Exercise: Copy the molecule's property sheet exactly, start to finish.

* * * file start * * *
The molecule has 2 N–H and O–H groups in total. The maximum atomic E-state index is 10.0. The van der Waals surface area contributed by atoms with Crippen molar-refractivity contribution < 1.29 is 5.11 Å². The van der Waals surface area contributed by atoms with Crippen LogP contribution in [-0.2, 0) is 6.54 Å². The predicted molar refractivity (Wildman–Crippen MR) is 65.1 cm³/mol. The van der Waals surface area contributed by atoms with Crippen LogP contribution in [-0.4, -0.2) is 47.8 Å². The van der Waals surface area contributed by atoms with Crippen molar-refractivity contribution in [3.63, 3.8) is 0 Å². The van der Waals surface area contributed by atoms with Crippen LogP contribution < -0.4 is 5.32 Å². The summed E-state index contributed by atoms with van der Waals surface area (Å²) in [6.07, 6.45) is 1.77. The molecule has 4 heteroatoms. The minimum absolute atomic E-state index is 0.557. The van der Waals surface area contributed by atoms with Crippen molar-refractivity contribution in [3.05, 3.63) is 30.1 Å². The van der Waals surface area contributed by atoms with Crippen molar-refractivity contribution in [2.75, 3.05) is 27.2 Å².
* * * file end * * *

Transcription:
The molecule has 2 N–H and O–H groups in total. The maximum atomic E-state index is 10.0. The van der Waals surface area contributed by atoms with Crippen molar-refractivity contribution < 1.29 is 5.11 Å². The van der Waals surface area contributed by atoms with Crippen LogP contribution in [-0.2, 0) is 6.54 Å². The predicted molar refractivity (Wildman–Crippen MR) is 65.1 cm³/mol. The van der Waals surface area contributed by atoms with Crippen LogP contribution in [-0.4, -0.2) is 47.8 Å². The van der Waals surface area contributed by atoms with Crippen molar-refractivity contribution in [3.63, 3.8) is 0 Å². The van der Waals surface area contributed by atoms with Crippen LogP contribution < -0.4 is 5.32 Å². The summed E-state index contributed by atoms with van der Waals surface area (Å²) in [6.07, 6.45) is 1.77. The molecule has 4 heteroatoms. The minimum absolute atomic E-state index is 0.557. The van der Waals surface area contributed by atoms with Crippen molar-refractivity contribution in [3.05, 3.63) is 30.1 Å². The van der Waals surface area contributed by atoms with Crippen molar-refractivity contribution in [2.75, 3.05) is 27.2 Å².